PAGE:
Thursday, September 15, 2016

Giant Nightmare

If the trajectory of the SF Giants season continues as it's going now (which is down, down, down),  there might be a moment remembered as both causal and indicative.  It happened Tuesday night in the ninth inning.

SF went into the ninth leading San Diego 4-1.  Hunter Strickland was in his second audition recently as Closer; he'd done well the last time, inducing a game ending double play.

He got the first out.  Then things started dinking and dunking badly and he started losing it.  But..there came a moment when the Giants still led that he induced a double play ball that would have ended the game, heading towards the sure glove of Joe Panik--and Strickland stuck out his glove just enough to deflect the ball.

 Even at that Panik was able to get one out.  But not the two that would have saved the victory, and boosted the Giants one game closer to LA.

But it didn't happen and agonizing minutes later,a rookie reliever gave up a 3-run homer on a two-strike pitch.  The Giants went meekly in the bottom of the 9th (losing 6-4), and apparently were so disheartened the next afternoon that they could manage but one run to support their ace Bumgarner, and lost 3-1.

A crucial tuneup against a weaker team turned into a sweep for San Diego.  Someone has figured out that if the Giants second half won-lost record were extrapolated for the whole season, this would be the worst team in Giants history.

The Giants conceivably could still make the playoffs (the division title is now pretty much gone) and advancing is within the realm of possibility.  But the latter is very unlikely, and so the former might be worse.

When a series or maybe even a season definitively and finally goes south, there might be a moment in which (at least in retrospect) the story was told.  That just might be the moment the ball deflected off Strickland's glove on Tuesday night.

Monday, September 12, 2016

How Sweep It Is

The SF Giants return home after sweeping the three game series at Arizona.  Matt Moore pitched a strong, confident game, and Hunter Pence was the all out star of the series, blasting the winning runs in this one with an opposite field double.

With the wind at their back they take on San Diego before upcoming and potentially fateful series with St. Louis and six of their last 20 games with LA.  Apart from those games, the Giants' schedule is easier than the Dodgers.  The Dodgers lead by 3 games.

 Sunday's win at last felt like the first half Giants.  They weren't overpowering but they were determined and clutch.  Except for Moore, who was at times overpowering.

The other day I saw an evaluation of their second half troubles by somebody who writes about the Giants professionally.  He notes the disruption caused by the Matt Duffy trade, which is exactly what I was afraid of when it happened.  The team chemistry got thrown. It left a bad taste.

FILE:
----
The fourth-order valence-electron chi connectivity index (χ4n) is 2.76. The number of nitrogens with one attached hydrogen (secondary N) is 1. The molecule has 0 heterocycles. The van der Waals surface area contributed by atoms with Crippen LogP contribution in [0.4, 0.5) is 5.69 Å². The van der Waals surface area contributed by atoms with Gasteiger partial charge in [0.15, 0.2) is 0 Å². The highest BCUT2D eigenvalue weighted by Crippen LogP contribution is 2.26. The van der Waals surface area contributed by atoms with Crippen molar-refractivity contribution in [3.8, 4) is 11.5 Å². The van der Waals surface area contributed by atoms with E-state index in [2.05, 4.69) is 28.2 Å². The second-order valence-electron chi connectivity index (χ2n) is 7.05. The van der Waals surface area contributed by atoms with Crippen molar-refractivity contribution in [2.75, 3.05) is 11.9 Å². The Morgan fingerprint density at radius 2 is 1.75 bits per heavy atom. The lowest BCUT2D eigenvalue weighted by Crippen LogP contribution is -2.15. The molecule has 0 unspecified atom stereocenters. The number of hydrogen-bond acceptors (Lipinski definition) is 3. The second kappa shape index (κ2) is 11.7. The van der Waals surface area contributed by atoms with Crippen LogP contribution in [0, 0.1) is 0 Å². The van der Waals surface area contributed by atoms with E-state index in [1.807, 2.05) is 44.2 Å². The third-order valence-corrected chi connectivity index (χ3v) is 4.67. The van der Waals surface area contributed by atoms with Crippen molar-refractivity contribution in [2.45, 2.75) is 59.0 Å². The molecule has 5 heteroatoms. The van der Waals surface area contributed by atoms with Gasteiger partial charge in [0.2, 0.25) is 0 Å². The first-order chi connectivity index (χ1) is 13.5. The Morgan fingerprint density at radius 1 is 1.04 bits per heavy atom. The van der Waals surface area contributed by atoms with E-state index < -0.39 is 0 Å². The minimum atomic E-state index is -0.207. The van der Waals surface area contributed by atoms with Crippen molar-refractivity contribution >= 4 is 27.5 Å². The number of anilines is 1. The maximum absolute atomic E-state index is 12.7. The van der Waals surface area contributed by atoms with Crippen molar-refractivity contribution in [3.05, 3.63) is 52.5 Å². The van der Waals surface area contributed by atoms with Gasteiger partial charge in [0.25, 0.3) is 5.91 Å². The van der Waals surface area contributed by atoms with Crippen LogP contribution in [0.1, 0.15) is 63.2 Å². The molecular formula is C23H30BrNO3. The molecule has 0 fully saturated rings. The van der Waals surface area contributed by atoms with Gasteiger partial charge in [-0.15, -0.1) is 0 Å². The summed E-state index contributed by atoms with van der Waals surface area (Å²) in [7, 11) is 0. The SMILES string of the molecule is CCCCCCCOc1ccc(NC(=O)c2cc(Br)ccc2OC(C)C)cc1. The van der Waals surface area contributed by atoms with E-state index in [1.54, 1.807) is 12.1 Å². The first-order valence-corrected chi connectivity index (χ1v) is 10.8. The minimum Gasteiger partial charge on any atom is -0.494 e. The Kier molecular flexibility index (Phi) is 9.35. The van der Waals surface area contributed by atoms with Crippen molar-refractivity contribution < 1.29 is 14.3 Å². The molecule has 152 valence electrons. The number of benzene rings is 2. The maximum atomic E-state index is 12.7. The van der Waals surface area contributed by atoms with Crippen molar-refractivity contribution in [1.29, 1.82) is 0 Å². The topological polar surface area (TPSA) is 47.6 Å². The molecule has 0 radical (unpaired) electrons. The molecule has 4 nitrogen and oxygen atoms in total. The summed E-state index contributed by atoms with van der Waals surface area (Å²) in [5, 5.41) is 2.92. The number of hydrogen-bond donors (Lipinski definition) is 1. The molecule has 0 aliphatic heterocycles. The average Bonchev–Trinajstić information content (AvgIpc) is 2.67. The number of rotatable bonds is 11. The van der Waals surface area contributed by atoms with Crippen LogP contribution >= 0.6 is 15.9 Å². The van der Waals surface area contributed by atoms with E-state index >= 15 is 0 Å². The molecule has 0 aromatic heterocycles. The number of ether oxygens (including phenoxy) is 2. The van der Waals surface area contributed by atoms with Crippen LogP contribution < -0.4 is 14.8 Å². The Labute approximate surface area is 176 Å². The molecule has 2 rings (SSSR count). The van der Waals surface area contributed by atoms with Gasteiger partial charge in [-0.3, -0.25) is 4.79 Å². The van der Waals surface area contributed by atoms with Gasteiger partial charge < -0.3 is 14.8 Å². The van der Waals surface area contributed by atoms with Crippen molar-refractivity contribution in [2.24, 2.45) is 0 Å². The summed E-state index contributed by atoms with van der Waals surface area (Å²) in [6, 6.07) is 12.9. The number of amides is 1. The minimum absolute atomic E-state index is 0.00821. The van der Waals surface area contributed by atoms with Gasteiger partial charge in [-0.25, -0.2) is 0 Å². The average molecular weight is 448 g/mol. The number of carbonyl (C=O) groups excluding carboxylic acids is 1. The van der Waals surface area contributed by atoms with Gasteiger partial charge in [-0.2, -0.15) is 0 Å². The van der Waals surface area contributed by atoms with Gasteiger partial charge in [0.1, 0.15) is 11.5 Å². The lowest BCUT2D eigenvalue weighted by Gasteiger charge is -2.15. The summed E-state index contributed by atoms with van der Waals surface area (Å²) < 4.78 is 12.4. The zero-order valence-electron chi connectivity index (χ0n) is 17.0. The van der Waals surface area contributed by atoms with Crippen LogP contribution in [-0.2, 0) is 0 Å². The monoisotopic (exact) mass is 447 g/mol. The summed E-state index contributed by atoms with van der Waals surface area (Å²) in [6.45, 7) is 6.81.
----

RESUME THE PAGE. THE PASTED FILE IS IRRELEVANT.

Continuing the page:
Now maybe they're overcoming it (and Duffy would probably be unavailable to them anyway, as he is out for the season requiring surgery.)  It's hard to complain about the guy they got for Duffy, Matt Moore, with a very near no-hitter and his performance Sunday.

Hunter Strickland saved Sunday's game and so may be trusted as a closer.  High hopes in that role as well for Derek Law when he returns.  Casilla and Romo may have had their day, though they can still have their excellent outings.  But Casilla can't be trusted to pitch the ninth.

A big finish is really important to this particular team.  Now it actually seems possible.

Sunday, September 11, 2016

No Longer A Sport

I've approached the NFL season warily, reading a few stories, especially about the Steelers.  But my worst fears were confirmed in accounts of the Carolina-Denver game, in which Carolina quarterback Cam Newton was hit repeatedly in the head by Denver's thug head-hunters.  In the later very weak judgment of the NFL, one merited a penalty.  Denver's thuggery lost them nothing.  Newton, visibly hurting, was not lifted or the concussion protocols followed by his own team.

From all this I conclude that the officials who didn't call the penalties should be fired,  the Carolina officials who did not invoke the concussion protocols should be fired, members of the Denver team defense and their coach should be suspended and fined or better yet, arrested, and the game should be forfeit.  And the NFL should fine itself.

None of that happened or will happen.  And I won't be watching an NFL game until this scandal is rectified.  It's not a sport anymore. It's criminal assault, and probably slow motion manslaughter.

At the moment, the SF Giants have won two games in a row on the road for the first time in this second half.  They cling to playoff possibilities but must keep winning at a first-half rate.  We'll see.  Starting pitching and Hunter Pence are carrying them at the moment, with some other bats coming around.  But even one of these games involved a blown save and a torturous 5.5 hours of 13 innings against a team on a losing streak.

The bullpen is their Achilles heel.  They won in 2014 with less than a stellar starting rotation but a supple, strong and reliable bullpen.  They fixed the rotation pretty much this year, but the bullpen --and the absence of a closer--is a significant deficiency, in the playoffs even if they get there, which is not at all certain.

The Pirates also seem to be fading from the playoff hunt though neither team is out of it yet.  Only the Dodgers seem to be getting stronger, especially with the return of Kershaw.